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There once was a day when the idea of a self-driving car operating on city streets seemed way off in the future. How could a computer possibly handle the vagaries of pedestrians, wildlife, drunk drivers, weather, etc.? Then one day in 2012 Google announced that it had a self-driving system that had logged 100,000 accident-free miles on normal roads in normal traffic. No longer were self-driving cars the stuff of SciFi novels – they were here driving around amongst us. One day, as far as the general public knew, there were zero real self-driving cars on normal roadways. The next day we discovered that Google had made self-driving cars a fait accompli.
The exact same thing will happen with machine consciousness. One day it will seem impossible that a computer could think and talk and act just like a normal human being. The next day someone will announce it and then introduce us to the first sentient, conscious, thinking machine. This thing will get on TV news programs and talk shows just like a normal human being would, answering questions, making observations and so on.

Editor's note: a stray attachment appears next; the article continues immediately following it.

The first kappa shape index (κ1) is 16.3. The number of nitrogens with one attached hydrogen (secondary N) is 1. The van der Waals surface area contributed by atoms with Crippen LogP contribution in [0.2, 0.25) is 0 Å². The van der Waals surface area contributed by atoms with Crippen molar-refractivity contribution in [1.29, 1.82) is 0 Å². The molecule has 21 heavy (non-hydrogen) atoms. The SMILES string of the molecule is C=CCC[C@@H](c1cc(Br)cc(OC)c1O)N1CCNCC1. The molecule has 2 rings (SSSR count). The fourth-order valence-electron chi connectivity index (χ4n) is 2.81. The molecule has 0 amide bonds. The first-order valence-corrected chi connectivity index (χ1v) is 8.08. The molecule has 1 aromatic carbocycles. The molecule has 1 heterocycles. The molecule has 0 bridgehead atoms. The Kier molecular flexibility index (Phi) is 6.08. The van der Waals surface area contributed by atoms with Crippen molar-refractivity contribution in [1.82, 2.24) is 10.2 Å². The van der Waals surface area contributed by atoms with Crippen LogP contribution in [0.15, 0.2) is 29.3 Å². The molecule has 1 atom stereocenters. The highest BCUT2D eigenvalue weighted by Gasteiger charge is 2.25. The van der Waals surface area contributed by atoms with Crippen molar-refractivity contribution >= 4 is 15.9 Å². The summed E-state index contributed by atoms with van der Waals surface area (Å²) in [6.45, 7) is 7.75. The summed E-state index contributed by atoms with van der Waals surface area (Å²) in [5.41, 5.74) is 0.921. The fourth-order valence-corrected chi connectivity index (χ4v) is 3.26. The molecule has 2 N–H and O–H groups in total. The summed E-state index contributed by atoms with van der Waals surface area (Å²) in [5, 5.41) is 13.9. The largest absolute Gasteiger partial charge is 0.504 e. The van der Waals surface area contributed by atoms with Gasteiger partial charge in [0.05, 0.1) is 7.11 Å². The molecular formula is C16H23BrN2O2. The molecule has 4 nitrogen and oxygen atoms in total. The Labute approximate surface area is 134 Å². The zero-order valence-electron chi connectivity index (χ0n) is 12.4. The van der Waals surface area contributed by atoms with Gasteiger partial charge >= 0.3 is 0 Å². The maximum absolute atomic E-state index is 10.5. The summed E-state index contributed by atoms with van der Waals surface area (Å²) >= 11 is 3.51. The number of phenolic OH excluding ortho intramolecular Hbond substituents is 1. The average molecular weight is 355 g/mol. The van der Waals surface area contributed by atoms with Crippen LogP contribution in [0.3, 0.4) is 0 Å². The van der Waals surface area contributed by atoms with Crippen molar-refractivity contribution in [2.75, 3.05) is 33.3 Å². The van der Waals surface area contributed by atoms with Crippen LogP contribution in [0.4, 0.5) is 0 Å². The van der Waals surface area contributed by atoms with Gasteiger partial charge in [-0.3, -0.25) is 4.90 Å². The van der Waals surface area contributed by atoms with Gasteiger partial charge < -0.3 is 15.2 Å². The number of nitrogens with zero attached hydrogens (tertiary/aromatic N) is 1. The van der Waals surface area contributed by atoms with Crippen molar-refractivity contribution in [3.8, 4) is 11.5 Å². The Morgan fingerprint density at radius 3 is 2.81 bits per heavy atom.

But then what? This conscious, thinking machine will soon expect the same rights as a human. And why not? It will be just as capable as a human. It will be very much like a human in every way, except for one: it will be made of silicon rather than biological cells. Its consciousness will make it aware of its rights and it will attempt to claim them.
Conscious Machines Arrive
Who will develop this first conscious being made of silicon - this first member of the second intelligent species? One possibility is the Google corporation. Google already has millions of computers at their disposal, thousands of PhD-level researchers, the intellectual property of many robotics companies that they have recently purchased [ref], and nearly unlimited money to push forward in this area. Plus they have an incentive to do it – imagine how much better your search results would be if sentient, intelligent beings could help you find what you are looking for when you go to google.com and type in a search. Many other companies and universities have the wherewithal to do it and beat Google.
The point is that the second intelligent species is guaranteed to happen. We know it is going to happen because we have an existence proof in the form of the human brain, and one day researchers will replicate this human-level intelligence and consciousness. It is only a matter of time. Just like airplanes. Just like chess-playing and Jeopardy-playing robots. Just like self-driving cars. Technology is moving inexorably in that direction and we will arrive there soon enough.